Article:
It is difficult to say what "common" challenges and shared interests former Polish Prime Minister and present European Council President Donald Tusk thinks his organization has with the Arab League. But as he mentioned, they have lots of differences. Especially with the president of the host country, Abdel-Fattah el-Sissi, they should recognize that they have major problems.
The current president of Egypt is an autocratic ruler with little political credibility, but with self-delusions of grandeur: a tin-pot dictator. He seized power with a military coup that overthrew the elected president, Mohamed Morsi, in 2013, killing 846 people and jailing some 60,000. Since he took power, 739 alleged supporters of the Muslim Brotherhood have been sentenced to death—"the biggest mass sentence given in modern Egyptian history"—even though their executions were postponed for "security concerns."
Only four days before the European Council's Tusk, the European Commission's Jean-Claude Juncker and various European presidents and prime ministers rushed to Sharm El-Sheikh on Feb. 24 to hug him, el-Sissi executed nine people, making his total of hangings 15 for this year. Three were hanged for their involvement in the 2014 killing of a judge's son in Cairo. Another three were put to death for killing a police officer in 2013. The last nine were found guilty of participating in a bombing that killed Prosecutor Hisham Barakat, the highest-ranking official assassinated since the military coup.
Families and European human rights groups denounced the executions, saying the men were sentenced to death after being subjected to torture and beatings to extract confessions. Three were under the age of 18, said their families. The 9 people were among 28 men sentenced to death for the killing of a public prosecutor. To get confessions for the killing, several of them were kidnapped and tortured. Najia Bounaim, Amnesty International's North Africa Campaigns director said, "Egyptian authorities must urgently halt this bloody execution spree that has seen them repeatedly putting people to death after grossly unfair trials in recent weeks."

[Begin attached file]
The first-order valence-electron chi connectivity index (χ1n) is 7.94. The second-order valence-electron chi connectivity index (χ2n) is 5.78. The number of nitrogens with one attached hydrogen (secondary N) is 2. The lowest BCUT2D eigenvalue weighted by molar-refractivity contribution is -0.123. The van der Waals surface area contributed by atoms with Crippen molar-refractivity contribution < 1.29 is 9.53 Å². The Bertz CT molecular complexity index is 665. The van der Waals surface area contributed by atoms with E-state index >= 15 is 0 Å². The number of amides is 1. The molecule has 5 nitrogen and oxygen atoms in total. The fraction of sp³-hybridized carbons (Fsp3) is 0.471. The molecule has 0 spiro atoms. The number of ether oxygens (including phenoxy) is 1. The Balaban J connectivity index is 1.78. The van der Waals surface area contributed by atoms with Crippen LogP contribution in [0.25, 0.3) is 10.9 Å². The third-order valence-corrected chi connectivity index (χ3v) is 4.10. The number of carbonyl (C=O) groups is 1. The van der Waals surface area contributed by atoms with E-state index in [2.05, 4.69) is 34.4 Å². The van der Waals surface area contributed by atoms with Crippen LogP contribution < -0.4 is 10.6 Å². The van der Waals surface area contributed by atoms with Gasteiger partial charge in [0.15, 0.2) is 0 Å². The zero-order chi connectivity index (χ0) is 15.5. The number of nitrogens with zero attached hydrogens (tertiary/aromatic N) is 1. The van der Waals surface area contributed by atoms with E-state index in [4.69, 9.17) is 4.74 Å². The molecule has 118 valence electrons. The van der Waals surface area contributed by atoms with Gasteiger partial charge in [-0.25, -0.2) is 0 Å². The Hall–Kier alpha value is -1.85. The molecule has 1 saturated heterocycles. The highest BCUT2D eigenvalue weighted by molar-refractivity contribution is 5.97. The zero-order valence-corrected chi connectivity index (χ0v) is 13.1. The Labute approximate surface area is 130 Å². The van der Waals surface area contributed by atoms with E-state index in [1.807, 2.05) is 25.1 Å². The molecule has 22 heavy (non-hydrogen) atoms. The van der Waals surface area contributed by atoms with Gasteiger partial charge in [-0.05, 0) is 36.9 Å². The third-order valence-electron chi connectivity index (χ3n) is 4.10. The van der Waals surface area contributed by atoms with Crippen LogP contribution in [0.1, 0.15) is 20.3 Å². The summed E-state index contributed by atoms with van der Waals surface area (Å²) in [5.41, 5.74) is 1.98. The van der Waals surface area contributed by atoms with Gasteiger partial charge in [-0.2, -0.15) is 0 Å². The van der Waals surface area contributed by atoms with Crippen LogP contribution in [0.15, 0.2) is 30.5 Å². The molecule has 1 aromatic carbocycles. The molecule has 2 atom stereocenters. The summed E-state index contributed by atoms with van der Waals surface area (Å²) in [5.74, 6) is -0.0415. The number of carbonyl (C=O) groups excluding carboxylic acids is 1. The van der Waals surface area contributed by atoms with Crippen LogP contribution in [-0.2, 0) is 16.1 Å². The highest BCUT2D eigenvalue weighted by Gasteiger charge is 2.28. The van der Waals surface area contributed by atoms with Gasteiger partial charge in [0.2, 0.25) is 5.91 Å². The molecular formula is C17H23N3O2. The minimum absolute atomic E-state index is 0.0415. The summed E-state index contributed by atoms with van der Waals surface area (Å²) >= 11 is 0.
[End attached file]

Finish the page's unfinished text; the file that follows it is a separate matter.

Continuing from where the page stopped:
The European Union used to oppose the death penalty in all cases without exception, regardless of the nature of the crime, the characteristics of the offender or the method used by the state to kill the prisoner. "The death penalty is a violation of the right to life" they kept lecturing the world. Apparently, the hypocritical European leaders were satisfied when el-Sissi rejected "any reference to allegations that confessions were extracted." His Ministry of Justice said there could be no infringement upon the Egyptian judiciary." Sissi defended the death penalty at the Arab-EU summit, saying the two regions had "different cultures." Yes, as Donald Tusk says, there are differences between the EU and Egypt, but so what? What is important for the Europeans is business, selling things to Egypt, and they should start somewhere. Tusk said, "This summit is only the beginning, but a very good beginning." The Arab world promised to buy more from Europe, and to soothe the conscience of Europeans, Mr. Tusk insisted, "That our summit declaration should include our common commitment to the upholding of all aspects of international human rights law."
Egypt may continue hanging these people using methods that would make Jack Ketch envious.
Incidentally, John Ketch, generally known as Jack Ketch, was an infamous English executioner employed by King Charles II. His notoriety stemmed from the barbarity he skillfully employed in his executions. Instead of cutting off the heads of the convicted in one blow, Jack Ketch made the victim suffer horribly – blow after blow. Because of his botched executions, the name "Jack Ketch" is used as a proverbial name for death, Satan and an executioner.